As I am currently doing my last year of high school, I have the privilege of using the school's gymnasium during lunch. I went into the gym last week and joined 3 other guys playing singles in the game of badminton. The way they were playing it was who ever scored the best out of 3 got to stay in. When I was playing, I really enjoyed myself. I love the feeling of hitting the shuttlecock. What made it even better was that the guy on the other side of the net would hit it back to me, so that I could hit it again! We were helping each other physically develop our reaction time, precision, agility and mental endurance. When I went out, it didn't seen like I was "going out". It seemed like a harmonious rotation so that someone else could come in and have that same experience, and I was happy for them just as I was for myself. The YinYang principle felt obviously present. I suppose what I'm trying to say is that it felt like a meditative experience to me. Unfortunately however, one of the guys didn't see it as a beautiful harmonious experience like I did. Whenever he didn't 'get the best out of 3', he yelled "Arr F**K!!". He then through his racket up to the ceiling or into the walls. I felt sorry for him. He seemed to be going through a lot of pain that was completely unnecessary. I believe that this is an example of how sports can bring out the worst in people. Sports can be a good thing for society because people aren't getting killed. But they often seem to be more competitive than ever.
The other day in Physical Education class, I over herd my teacher tell the guy who through the racket that he was banned from playing badminton in the gym during lunchtime and that he should have hid the broken racket better. And yes, his competitive attitude led to the destruction of school property. This is an example of why the success is relative in my opinion.
Sports seem to succeed as methods of human development in the physical sense to certain extents. Sport participants are most often very fit/athletic because of the physically demanding nature of sports. Although sports practitioners are very physically healthy and generally have a degree of mental health, they are possibly some of the most spiritually unhealthy people you might come across. Why? Because that old animalistic instinct or innate impulse that says 'I must be better than them!', is not being delt with or maturing. In actuality, it is being encouraged. In my opinion this is misguided behaviour. Although I disagree with that guys behaviour, I feel fairly compassionate towards him and competitive people like him. I feel that they are misguided. They are not bad. What they do have is a lot of room to develop, particularly in the spiritual department I think. They have lots of growing to do, just as infants do. As I have grown, I have learnt not to fight them or actively try to change them. From past experience's, I've got nowhere by doing this. If they take an interest in me and the way in which I view the world, it would be an honour to help the grow beyond the ego.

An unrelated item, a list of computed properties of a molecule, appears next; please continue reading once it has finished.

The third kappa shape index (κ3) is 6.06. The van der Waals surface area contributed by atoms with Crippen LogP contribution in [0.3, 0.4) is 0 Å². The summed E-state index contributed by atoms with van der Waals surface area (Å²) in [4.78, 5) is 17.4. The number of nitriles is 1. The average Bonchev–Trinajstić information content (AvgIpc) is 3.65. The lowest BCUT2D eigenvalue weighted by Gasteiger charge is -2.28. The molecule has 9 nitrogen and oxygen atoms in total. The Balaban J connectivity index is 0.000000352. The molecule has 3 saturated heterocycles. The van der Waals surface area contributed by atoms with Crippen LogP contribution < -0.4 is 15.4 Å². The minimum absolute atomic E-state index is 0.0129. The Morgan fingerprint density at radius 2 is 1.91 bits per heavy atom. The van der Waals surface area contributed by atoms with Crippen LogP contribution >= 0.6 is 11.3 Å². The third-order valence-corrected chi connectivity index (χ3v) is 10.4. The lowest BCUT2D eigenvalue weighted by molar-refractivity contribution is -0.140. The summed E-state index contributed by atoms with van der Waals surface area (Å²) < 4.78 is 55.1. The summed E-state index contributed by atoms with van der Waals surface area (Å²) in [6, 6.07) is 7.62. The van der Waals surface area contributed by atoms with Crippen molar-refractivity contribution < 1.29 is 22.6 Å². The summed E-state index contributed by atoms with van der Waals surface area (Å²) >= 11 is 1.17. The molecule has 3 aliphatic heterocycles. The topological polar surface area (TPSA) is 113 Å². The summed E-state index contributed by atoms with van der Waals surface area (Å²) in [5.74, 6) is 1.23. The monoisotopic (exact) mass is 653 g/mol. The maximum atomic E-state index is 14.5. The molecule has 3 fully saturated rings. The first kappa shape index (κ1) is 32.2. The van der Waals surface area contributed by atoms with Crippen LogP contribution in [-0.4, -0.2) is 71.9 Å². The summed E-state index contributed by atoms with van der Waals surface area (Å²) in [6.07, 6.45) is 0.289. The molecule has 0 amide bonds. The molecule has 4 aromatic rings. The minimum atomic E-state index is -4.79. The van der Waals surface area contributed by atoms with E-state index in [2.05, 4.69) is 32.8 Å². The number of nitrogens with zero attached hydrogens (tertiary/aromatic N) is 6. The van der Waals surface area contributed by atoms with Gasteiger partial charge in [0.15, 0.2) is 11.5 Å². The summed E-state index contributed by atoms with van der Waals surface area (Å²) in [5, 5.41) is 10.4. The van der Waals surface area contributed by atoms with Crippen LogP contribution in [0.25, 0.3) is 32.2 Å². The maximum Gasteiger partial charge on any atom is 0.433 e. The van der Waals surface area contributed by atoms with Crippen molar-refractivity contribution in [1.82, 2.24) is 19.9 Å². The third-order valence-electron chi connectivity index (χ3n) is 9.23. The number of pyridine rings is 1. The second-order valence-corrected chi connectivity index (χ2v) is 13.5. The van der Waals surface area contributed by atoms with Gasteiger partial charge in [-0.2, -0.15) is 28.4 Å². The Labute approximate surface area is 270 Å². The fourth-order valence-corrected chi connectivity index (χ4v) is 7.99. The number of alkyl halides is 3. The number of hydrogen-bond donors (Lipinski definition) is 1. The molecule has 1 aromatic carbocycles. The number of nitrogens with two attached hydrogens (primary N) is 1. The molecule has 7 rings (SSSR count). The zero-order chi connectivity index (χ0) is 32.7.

I have found that by thinking about sports over the past few weeks, my understanding of Martial Art and its relation to sport is even clearer. Sport is an evolution from fighting that promotes physical health. That in itself is an obviously positive factor. Although it technically goes beyond fighting, it can sometimes have a reverse effect on certain people, making them more violent. Martial Art on the other hand is a more complete evolution, developing not just the physical and/or mental aspects, but all aspects of the human being, including the spiritual aspect which is very intrapersonal by nature according to my current understanding.